The price of natural gas in New England, which surpassed the stratospheric levels of Asian and European markets last week, has retreated but still hovers around $20/MMBtu in the wake of last week’s brutal winter storm that wreaked havoc on oil and gas production across the country.

“Natural gas pricing in the Eastern U.S. saw a significant upswing during the storm,” Enverus analysts told Hart Energy in an email, noting that Transco Z5 cash trading topped $50/MMbtu, its highest level in over five years.

The Algonquin Hub, which feeds gas into Northeast markets, saw its price spike to $35/MMBtu on Dec. 23, while Asian and European prices kept to the $30-$32 range. The benchmark European TTF price closed at $25.043/MMBtu at noon CT on Dec. 28.

Oil production slows

U.S. benchmark WTI was $78.01/bbl at midday on Dec. 28, down 2% from the start of the day’s trading but still 10.3% above its low for the month of $70.75/bbl on Dec. 12. 

Oil production suffered a major hit when the arctic front last week enveloped the Bakken Shale in North Dakota with what the state’s highway patrol termed “severe” snowdrifts, according to the Bismarck Tribune. Parts of North Dakota experienced wind chill of 55 degrees below zero.

Crude production fell to 650,000 bll/d to 700,000 bbl/d, well below the average 1.1 million bbl/d.

“It’s estimated to be down 400,000-450,000 bbl/d,” Jessica Petrick, spokeswoman for North Dakota’s Department of Mineral Resources, told Hart Energy. “But the weather is improving rapidly and operators are working quickly, so I think we’ll restore that production pretty fast.”

Petrick said the department expected crude production to fully recover before the end of January. The temperature in Williston, North Dakota, was 38 degrees at midday on Dec. 28 with a 30% chance of snow.

Natural gas frozen

In Appalachia, output suffered an aggregate 9 Bcf/d hit, or 27% for the region as a whole. Well freeze-offs chopped Ohio’s production by half and Pennsylvania’s by more than 20%, Bloomberg NEF calculated.

Enverus noted that U.S. dry gas production dipped to nearly 84 Bcf/d, down from about 100 Bcf/d. “Some of those volumes have recovered but a large portion of volumes in Appalachia still need to recover,” the analysts said. EQT alone reported 1.5 Bcf/d of its 5 Bcf/d of production offline, though the company expects the shut-ins to recover in the coming days.

“The magnitude of natural gas freeze-offs continues to highlight the risk to U.S. gas supply as production becomes more concentrated in core basins.” Enverus said.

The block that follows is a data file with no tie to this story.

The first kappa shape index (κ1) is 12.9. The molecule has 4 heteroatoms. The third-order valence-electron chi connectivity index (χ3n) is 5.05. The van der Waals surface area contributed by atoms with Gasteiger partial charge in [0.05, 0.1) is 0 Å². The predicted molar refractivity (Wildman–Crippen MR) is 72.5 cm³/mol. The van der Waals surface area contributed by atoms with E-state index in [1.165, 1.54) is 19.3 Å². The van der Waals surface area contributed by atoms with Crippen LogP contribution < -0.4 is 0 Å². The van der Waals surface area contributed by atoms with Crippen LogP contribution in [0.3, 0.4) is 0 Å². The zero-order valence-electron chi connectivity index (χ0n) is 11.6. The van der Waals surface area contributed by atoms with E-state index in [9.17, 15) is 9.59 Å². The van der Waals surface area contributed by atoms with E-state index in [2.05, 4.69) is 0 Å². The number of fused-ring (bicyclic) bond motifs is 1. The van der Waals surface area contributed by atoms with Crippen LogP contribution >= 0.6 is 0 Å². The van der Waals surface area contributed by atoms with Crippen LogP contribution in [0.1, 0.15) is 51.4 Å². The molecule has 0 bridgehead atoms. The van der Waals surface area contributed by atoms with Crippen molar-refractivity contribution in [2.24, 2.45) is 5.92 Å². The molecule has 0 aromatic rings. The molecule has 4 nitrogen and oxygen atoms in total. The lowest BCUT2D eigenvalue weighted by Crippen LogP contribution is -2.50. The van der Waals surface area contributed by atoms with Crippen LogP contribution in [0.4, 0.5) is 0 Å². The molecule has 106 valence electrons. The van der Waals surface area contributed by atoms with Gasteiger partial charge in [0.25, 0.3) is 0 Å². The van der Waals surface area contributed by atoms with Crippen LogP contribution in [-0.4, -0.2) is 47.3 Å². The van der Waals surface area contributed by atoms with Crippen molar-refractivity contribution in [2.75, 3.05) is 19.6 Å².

Power outages

The harsh weather in the eastern U.S. applied extreme pressure on the electricity grid. PJM in the Midwest and Northeast needed to issue an EEA level 2 alert (one step from rolling blackouts) during the peak of the storm, which urged customers to conserve energy and forced demand-response customers to cut their loads.

In the Southeast, TVA issued rolling blackouts due to power supply issues.

Enverus described the storm as a great low-temperature weather test for ERCOT in Texas. For the most part, ERCOT passed. Generators performed well and few outages were observed, even during the storm’s peak, the analysts noted.

“However, ERCOT is facing criticism as it was unable to accurately predict those high load levels ahead of the storm,” they added. “On the supply side, this storm produced sunny, windy and dry conditions. The high solar generation, relatively high wind generation and dry weather conditions created an environment that was much easier to manage compared to Uri (the sever freeze of February 2021).”

But as they say, past performance is not indicative of future results. The next true test of grid stability may be a storm more similar to Uri, Enverus said. Thermal generation capacity and transmission line congestion remain a risk and demand continues to grow. 

Henry Hub Natural Gas Spot Price Chart
Source: EIA

The benchmark Henry Hub natural gas price fell below $5/MMBtu on Dec. 28, well above the low close for the year of $3.46/MMBtu set in November but less than half of the peak close of $9.85/MMBtu set in August. 

On the Gulf Coast, shutdowns due to low temperatures took about 1.5 million bbl/d of refinery capacity offline. The storm completely shut facilities run by Motiva Enterprises, Marathon Petroleum and TotalEnergies, Reuters reported. In all, 12 refineries suffered damage and some level of reduced capacity, which could take up to two weeks to remedy in some cases.